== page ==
Let the Poetry Begin!
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At the bottom
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for more poems!
When I was about twelve years old, my class had to learn poems by heart. These poems have stayed with me and remain vivid. One was called ‘The Destruction of Sennacherib’ and was written by Lord Byron, about the siege of Jerusalem in 701 BC, in which the Assyrians not only lose their battle, but also one hundred and eighty-five thousand men. The first two verses of the poem describe the massed forces of the invaders and their pitiful state after the fight.
“The Assyrian came down like the wolf on the fold,
And his cohorts were gleaming in purple and gold,
And the sheen of their spears was like stars on the sea,
When the blue wave rolls nightly on deep Galilee.
Like the leaves of the forest when Summer is green,
That host with their banners at sunset were seen:
Like the leaves of the forest when Autumn hath blown,
That host on the morrow lay withered and strown.”
There was a field of sunflowers growing behind our house this Summer, which reminded me of the tale of Sennacherib. Over a period of months, I watched the thousands of plants grow and flourish and the flowers become more and more prominent, until they opened. By Summer there were thousands of splendid sunflowers. Come Autumn they ‘lay withered and strown’, awaiting the harvester.
I love sunflowers. I think that they are magnificent flowers. But it didn’t take too much imagination to compare their rise and fall to that of countless populist armies over the centuries.
Lofty sunflowers, Summer’s burnished zealots,
crouch, defeated, chastened in the field.
Once, extrovert, in serried rank, they gleamed,
in uniforms of green, resplendent gold.
Their grace brought knowing smiles
to groups of ramblers, panting, pink,
their glasses moist, with haversack and stick,
who faced the heat in matching rain-resisting coats,
in shorts and ankle boots, and floppy hats.
mocked the mustard army, on parade,
craned, to catch their all-consuming star.
It didn’t take a poet’s inward eye
to see the gallant troops of Waterloo,
infatuated Volk in misty black and white,
who stretch, a nation deep, in blind salute,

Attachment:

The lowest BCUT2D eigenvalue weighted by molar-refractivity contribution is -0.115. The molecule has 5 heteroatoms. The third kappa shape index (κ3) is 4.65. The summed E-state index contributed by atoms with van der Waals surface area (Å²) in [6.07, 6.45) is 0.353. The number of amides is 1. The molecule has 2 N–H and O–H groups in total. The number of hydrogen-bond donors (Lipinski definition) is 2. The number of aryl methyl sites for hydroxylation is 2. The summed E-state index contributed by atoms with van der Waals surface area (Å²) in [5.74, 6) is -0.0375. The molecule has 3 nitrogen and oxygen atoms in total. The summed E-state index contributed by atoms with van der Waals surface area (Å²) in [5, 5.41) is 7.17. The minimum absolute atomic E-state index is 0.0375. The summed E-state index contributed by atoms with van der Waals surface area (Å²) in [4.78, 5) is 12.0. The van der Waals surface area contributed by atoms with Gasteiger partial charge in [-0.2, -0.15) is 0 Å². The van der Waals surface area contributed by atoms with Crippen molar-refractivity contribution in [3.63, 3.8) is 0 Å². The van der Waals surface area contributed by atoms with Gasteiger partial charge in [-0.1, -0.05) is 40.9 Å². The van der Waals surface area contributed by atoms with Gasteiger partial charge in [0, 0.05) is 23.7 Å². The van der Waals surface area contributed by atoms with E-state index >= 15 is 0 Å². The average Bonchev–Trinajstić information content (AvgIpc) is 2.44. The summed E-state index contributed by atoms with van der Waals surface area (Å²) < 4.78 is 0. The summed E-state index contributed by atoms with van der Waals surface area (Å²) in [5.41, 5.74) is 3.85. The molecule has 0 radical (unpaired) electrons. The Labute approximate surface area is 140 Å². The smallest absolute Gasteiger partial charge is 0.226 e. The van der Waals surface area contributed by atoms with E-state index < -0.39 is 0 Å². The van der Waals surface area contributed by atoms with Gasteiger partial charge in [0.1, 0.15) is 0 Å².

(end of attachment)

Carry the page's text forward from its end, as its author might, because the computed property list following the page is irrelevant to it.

‘Hail Sun! Hail Sun! Hail Sun!’
But that was then.
Today they lounge, collapsed, in disarray,
listless soldiers, careless on parade.
Their tarnished bascinets, now set awry,
reveal the home-spun faces of defeat.
Examining their boots or placid sky,
they cannot see the stranger passing by.
The honour, glory and the power have gone.
Old greenwood forests have moods, which speak to our senses. We all know how wonderful it is to see the fresh buds of spring on the trees, the songs of birds as they sit busily on branches high above us, and the flurry as they fly ahead at our approach. In spring all is renewed. Animals procreate, birds nest, new growth peeps shyly from the forest floor. Summer and autumn too, have their seasonal joys. It is not difficult to feel optimistic when the sun shines lazily through the foliage or we walk ankle-deep in dried leaves, at once entranced and bewildered by the season’s new patterns.
But, winter, and woodland can test the boldest of spirits. They remind us of our own mortality, of the relentless passage of time, of our own ageing and the coming of old age to those we love. On the other hand, most of us can see that winter doesn’t have to be the end of things. In many ways, it is a new beginning, and we only need be a little patient to see the signs of new life coming stealthily all around us.
The woodland’s breath is rank.
Dead trees like rotting teeth,
gape, sweet and musty with decay,
as we approach.
The fallen trunks like cold Crusaders,
long dead, lie in posey prayer,
sightless, gazing at the vaulted,
high cathedral sky.
Beneath our feet, the leaf mould,
damply, springs and sighs.
The velvet greens of mosses,
cushion-plump and odious,
cloak the stumps and boles
of oaks and birch and beech.
Fat toadstools, sulphurous, pink, and brown,
infest the forest floor.
“All things must pass”, it seems to say.
“All things must fade and die away.”
But my feet dance, on beech-nut mast,
for there I see,
beside the crumbling, ivy-covered tree,
a fresh-sprung snowdrop nod his head to thee.
I was born in England soon after the war. I moved , with my family to Australia in 1966, where I was a soldier (briefly), a public servant, an opera singer, and an English teacher.